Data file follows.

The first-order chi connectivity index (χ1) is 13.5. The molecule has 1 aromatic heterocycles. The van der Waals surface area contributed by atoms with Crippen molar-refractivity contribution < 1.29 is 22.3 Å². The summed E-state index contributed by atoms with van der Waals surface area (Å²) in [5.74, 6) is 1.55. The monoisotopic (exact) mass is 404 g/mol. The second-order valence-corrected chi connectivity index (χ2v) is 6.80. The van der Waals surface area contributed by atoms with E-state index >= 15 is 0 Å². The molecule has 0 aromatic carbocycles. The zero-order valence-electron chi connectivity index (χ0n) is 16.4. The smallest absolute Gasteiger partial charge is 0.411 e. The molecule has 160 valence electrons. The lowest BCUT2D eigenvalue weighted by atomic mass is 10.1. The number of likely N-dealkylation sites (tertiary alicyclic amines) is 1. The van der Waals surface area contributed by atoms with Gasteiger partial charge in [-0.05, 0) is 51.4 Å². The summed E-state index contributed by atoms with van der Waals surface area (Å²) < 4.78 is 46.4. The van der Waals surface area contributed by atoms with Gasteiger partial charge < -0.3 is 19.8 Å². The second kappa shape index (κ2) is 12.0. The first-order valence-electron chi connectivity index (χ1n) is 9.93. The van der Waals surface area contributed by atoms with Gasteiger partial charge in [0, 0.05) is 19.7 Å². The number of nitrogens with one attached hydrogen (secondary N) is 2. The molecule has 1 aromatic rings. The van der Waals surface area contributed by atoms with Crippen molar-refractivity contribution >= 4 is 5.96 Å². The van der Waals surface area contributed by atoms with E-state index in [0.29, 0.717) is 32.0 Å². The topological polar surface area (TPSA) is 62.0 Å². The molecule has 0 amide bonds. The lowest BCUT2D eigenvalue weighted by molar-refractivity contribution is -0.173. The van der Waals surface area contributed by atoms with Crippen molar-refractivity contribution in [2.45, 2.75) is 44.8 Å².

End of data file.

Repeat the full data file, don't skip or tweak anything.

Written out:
The first-order chi connectivity index (χ1) is 13.5. The molecule has 1 aromatic heterocycles. The van der Waals surface area contributed by atoms with Crippen molar-refractivity contribution < 1.29 is 22.3 Å². The summed E-state index contributed by atoms with van der Waals surface area (Å²) in [5.74, 6) is 1.55. The monoisotopic (exact) mass is 404 g/mol. The second-order valence-corrected chi connectivity index (χ2v) is 6.80. The van der Waals surface area contributed by atoms with E-state index >= 15 is 0 Å². The molecule has 0 aromatic carbocycles. The zero-order valence-electron chi connectivity index (χ0n) is 16.4. The smallest absolute Gasteiger partial charge is 0.411 e. The molecule has 160 valence electrons. The lowest BCUT2D eigenvalue weighted by atomic mass is 10.1. The number of likely N-dealkylation sites (tertiary alicyclic amines) is 1. The van der Waals surface area contributed by atoms with Gasteiger partial charge in [-0.05, 0) is 51.4 Å². The summed E-state index contributed by atoms with van der Waals surface area (Å²) < 4.78 is 46.4. The van der Waals surface area contributed by atoms with Gasteiger partial charge < -0.3 is 19.8 Å². The second kappa shape index (κ2) is 12.0. The first-order valence-electron chi connectivity index (χ1n) is 9.93. The van der Waals surface area contributed by atoms with Gasteiger partial charge in [0, 0.05) is 19.7 Å². The number of nitrogens with one attached hydrogen (secondary N) is 2. The molecule has 1 aromatic rings. The van der Waals surface area contributed by atoms with Crippen molar-refractivity contribution >= 4 is 5.96 Å². The van der Waals surface area contributed by atoms with E-state index in [0.29, 0.717) is 32.0 Å². The topological polar surface area (TPSA) is 62.0 Å². The molecule has 0 amide bonds. The lowest BCUT2D eigenvalue weighted by molar-refractivity contribution is -0.173. The van der Waals surface area contributed by atoms with Crippen molar-refractivity contribution in [2.45, 2.75) is 44.8 Å².